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(Claudette Barius/ Universal Pictures, 2019)

The most terrifying element I found when watching Us would have to have been the insanely spectacular performance of one Lupita Nyong’o. Performing duel roles, with one built up from dramatic emotion and raw passion, the other – ‘The Shadow’ – saw Nyong’o give the most dedicated, horrifying performance I have seen from an actor in years. Genuinely an actor’s piece much greater than even Toni Collette’s in Hereditary, Nyong’o’s performance in Us was so devilishly unbelievable. The best sequence I found in the entire runtime of Us came in the moment of the two families’ initial meeting as Nyong’o spoke a monologue on terms of ‘The Shadow’ sending a chill so painful down my spine and those of the rest of the audience. Hands down, the best performance of the year with no possible competition insight, I have to be honest… I don’t think I have ever been so creeped out from a single performance alone.

The film also, of course, featured Winston Duke who purely stood in to give Us an ounce of levity here and there – kind of like a stand-in version of Peele, himself. Being as how Peele has mastered the horror genre with such ease, you almost forget his first and foremost position as a comedian. Us was ridiculously funny and yet the humour never felt too heavy or out of place – it always came at the right moment, humanising the characters and allowing the audience to properly breathe in times of shear terror.

Elisabeth Moss may be seen as underrated in Us, for which she definitely was considering her performance was forced to go toe-to-toe with that of Nyong’o’s, which in the grand scheme of things, truly appeared unbeatable. Shahadi Wright Joseph and Evan Alex performed exceptionally well as the Wilson twins, almost matching their onscreen parents in their ability to evoke duel personalities so exceptionally.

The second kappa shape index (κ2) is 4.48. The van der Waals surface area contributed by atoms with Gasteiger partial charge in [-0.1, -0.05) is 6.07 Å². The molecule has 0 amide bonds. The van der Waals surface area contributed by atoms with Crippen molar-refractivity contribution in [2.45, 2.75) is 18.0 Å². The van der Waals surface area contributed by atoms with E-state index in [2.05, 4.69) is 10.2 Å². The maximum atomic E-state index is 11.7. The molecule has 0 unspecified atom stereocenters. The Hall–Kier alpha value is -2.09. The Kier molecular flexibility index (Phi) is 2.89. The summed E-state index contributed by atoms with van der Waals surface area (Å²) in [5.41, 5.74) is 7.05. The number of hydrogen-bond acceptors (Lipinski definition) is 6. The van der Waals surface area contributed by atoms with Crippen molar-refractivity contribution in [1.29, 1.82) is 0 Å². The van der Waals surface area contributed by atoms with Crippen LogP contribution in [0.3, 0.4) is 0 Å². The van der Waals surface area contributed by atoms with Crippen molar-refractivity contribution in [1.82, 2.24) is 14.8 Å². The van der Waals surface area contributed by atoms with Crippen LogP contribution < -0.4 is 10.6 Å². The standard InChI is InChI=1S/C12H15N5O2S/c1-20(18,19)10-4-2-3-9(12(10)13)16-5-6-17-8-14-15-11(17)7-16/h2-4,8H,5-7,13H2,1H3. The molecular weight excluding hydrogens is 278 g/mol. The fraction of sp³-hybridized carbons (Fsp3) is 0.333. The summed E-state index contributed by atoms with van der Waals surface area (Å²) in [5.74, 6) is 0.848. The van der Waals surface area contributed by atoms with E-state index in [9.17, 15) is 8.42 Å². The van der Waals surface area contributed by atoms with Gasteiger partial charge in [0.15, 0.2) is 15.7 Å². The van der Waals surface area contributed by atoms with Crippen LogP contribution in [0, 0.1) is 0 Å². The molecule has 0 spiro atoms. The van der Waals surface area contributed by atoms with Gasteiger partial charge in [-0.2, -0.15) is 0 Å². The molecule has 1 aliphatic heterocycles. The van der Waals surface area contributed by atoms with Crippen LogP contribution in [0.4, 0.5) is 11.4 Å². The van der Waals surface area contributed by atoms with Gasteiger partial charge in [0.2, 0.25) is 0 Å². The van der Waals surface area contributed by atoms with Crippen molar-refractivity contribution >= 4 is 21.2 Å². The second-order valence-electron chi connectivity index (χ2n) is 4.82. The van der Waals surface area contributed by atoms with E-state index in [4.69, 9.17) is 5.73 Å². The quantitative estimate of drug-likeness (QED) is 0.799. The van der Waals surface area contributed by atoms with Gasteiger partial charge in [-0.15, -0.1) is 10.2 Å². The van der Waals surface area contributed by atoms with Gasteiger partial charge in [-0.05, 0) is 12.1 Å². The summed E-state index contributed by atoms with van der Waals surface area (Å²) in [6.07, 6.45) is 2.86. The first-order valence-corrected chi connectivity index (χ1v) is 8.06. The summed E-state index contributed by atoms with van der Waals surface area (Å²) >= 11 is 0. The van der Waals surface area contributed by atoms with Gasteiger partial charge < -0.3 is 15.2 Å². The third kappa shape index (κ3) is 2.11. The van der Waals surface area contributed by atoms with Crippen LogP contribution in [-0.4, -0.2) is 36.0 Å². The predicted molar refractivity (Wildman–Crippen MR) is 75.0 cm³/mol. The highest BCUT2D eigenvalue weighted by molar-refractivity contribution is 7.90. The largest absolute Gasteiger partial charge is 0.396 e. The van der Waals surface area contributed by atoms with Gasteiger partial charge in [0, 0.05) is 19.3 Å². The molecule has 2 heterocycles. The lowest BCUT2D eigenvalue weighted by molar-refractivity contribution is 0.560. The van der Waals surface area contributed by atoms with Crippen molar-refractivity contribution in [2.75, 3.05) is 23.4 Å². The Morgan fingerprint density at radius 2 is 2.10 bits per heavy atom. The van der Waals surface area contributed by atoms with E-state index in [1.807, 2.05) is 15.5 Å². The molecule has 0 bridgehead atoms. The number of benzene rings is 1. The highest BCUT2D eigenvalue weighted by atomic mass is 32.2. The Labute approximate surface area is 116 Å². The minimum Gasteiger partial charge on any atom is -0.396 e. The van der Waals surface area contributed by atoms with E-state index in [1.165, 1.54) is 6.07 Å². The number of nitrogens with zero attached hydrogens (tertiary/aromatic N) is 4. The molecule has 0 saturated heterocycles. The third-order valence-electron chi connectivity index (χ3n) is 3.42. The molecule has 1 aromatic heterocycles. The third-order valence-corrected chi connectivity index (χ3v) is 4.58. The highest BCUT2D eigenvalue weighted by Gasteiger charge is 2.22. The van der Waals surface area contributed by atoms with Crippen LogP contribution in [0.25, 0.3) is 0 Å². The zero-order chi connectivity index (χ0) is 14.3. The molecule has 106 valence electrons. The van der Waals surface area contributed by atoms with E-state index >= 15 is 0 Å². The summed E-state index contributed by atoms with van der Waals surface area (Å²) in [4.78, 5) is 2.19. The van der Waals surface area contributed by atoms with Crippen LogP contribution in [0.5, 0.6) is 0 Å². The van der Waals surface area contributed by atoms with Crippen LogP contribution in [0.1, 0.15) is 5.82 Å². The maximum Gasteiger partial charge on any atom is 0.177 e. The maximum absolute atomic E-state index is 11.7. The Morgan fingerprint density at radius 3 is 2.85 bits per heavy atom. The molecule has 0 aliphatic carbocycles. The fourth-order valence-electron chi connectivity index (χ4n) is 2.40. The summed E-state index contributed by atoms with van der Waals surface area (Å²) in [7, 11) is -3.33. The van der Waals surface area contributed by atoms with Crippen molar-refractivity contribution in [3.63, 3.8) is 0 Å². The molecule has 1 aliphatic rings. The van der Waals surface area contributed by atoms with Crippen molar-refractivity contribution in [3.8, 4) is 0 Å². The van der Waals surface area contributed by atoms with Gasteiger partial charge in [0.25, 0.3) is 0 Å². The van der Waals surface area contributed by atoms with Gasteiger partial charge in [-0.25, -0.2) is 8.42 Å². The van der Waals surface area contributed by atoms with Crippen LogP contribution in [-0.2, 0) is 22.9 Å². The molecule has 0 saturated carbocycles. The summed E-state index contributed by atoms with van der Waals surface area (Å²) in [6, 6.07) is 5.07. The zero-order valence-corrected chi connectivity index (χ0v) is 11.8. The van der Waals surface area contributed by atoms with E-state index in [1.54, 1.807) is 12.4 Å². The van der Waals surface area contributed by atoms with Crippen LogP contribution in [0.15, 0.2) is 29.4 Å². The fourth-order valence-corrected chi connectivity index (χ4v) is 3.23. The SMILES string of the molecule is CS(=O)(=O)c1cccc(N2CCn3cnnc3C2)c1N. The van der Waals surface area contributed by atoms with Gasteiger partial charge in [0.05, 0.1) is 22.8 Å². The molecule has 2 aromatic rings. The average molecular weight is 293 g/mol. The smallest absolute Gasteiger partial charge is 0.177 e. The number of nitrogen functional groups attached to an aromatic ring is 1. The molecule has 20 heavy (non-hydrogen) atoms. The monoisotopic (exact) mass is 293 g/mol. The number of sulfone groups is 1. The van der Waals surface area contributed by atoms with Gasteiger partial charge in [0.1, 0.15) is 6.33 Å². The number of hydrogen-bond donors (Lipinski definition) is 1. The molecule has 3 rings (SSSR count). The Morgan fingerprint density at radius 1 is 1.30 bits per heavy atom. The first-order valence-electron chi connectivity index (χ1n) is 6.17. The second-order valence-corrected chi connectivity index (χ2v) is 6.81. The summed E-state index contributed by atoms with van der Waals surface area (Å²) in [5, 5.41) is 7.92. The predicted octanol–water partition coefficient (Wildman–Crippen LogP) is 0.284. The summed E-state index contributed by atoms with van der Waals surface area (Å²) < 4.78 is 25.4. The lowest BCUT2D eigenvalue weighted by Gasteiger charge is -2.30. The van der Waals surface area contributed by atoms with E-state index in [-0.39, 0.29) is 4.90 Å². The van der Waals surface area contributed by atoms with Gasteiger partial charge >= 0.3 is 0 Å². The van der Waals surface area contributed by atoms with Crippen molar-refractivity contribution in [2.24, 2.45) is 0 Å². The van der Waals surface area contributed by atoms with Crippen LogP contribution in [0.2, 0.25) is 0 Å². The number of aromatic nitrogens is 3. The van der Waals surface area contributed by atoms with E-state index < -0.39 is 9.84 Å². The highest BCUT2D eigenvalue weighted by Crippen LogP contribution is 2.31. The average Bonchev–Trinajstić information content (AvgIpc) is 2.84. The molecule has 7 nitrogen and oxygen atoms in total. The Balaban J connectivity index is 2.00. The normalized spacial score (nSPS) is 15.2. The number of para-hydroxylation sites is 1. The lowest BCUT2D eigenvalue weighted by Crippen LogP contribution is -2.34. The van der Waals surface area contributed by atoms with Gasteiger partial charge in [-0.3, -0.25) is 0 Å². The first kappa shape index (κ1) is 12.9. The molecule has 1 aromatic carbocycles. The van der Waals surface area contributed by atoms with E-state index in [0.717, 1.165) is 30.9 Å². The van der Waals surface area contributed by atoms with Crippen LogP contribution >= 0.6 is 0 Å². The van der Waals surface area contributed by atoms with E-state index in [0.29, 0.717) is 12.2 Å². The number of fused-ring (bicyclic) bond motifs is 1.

Everything right down to even the costume design had me infatuated with Us. Peele quite literally thought of everything when making this film and I would definitely recommend you see this flick more than twice, just to pick up on elements you may have missed the first time. Like I said, Us was intentionally more vague than Get Out, however its ability to be more ambiguous in its actions furtherly allowed the horror to be more suspenseful and creepier. And with its vague ambiguity, Us could quite literally be watched by the casual filmgoer, with no intentions of upheaving a deeper meaning and purely just trying to receive a horror fix; working because its shadowy nature could be seen from duel perspectives – one insightful and one just purely horrific.

So, do yourself a favour and go see Us. If anything, this film was unique and creative to the extent that it was undoubtedly fresh. Peele continues to revolutionise the way horror should be utilised in filmmaking and, quite frankly, I think the casual paranormal possession, slasher thriller no longer has a place in a world where the greatest horror to befall the big screen is, quite simply… us.

Us is, in fact… LOST ART